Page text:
And on the 32nd day, the bullpen rested. Sunday's 7-6 victory over the Texas Rangers ended a grueling stretch in which the Angels played 30 games in 31 days dating to April 14, and off days today and Thursday will provide some welcome relief for Angel relievers.
Manager Mike Scioscia and General Manager Bill Stoneman have been touting their rotation depth lately, but starters have been buried amid a flurry of injuries and shoddy performances, forcing the bullpen to throw 69 2/3 innings in the last 16 games.
For the most part, Angel relievers have been up to the task. Al Levine replaced starter Jason Dickson in the second inning Sunday and threw 3 2/3 hitless innings. The right-hander has given up only two runs and 10 hits in 16 innings of his last six games.
Eric Weaver and Mark Petkovsek added hitless innings. They combined with Levine to retire 16 of 17 batters from the second through seventh inning. That gave the offense a chance to mount its sixth come-from-behind victory in the last two weeks.
"The bullpen has been awesome," said Dickson, who gave up five runs and six hits in 1 1/3 innings. "During the course of the season, it seems like one part of the team carries you for a while. Right now, the starters are on the backs of the relievers.
"Those guys are dealing. I gave up five runs, and they shut down the other team. You can't ask anything more from them, but we've got to take the load off them eventually."
Dickson, just off a disabled-list stint because of a strained left hip flexor, needed 38 pitches to complete the first inning Sunday, when the Rangers scored four runs on four hits, but he might have escaped with no damage had third baseman Troy Glaus been able to field Ruben Mateo's hard grounder cleanly.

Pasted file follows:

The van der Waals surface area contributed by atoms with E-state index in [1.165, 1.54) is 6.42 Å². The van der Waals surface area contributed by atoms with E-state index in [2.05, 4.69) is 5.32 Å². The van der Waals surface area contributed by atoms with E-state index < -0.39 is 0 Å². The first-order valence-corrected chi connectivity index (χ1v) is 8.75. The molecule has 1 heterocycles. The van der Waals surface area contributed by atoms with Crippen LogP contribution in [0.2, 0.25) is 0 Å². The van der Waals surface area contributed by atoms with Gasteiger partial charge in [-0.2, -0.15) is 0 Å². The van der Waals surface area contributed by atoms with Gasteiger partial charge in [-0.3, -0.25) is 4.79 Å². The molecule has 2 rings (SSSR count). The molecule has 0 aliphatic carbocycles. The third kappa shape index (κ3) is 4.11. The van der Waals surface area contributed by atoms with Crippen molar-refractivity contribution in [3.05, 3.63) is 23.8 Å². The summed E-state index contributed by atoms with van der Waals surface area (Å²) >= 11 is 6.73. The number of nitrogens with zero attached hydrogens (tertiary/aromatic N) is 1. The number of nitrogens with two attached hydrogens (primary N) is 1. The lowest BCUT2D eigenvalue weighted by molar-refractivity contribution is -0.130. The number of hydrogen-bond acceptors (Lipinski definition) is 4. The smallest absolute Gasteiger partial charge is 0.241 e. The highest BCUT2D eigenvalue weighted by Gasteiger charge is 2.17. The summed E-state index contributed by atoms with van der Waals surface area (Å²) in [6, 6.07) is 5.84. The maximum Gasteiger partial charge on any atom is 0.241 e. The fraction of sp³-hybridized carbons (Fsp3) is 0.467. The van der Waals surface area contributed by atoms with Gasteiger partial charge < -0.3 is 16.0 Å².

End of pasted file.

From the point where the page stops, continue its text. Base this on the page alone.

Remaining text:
Chad Curtis walked with one out, Rafael Palmeiro was hit by a pitch, and David Segui walked to load the bases. Mateo followed with a two-hop smash to Glaus' left, a difficult play, but a potential 5-4-3 double-play ball, as well.
The ball squirted out of Glaus' glove. He scooped it up, made a 360-degree turn and fired to first in time to retire Mateo. But Curtis scored on the play, and the Rangers added three more runs with two out, on Mike Lamb's two-run single and Bill Haselman's RBI single.
In the second inning, Curtis reached on an infield single, Palmeiro doubled off the center-field wall for a run, and Segui walked. That was it for Dickson, who headed toward the dugout and handed the ball to Scioscia before the manager even reached the mound.
"I wasn't as sharp as I would have liked, and you can't afford to be rusty at this level," Dickson said. "I fell behind a lot of guys and gave up hits. But physically, everything felt great. That's a positive thing to take out of a negative performance."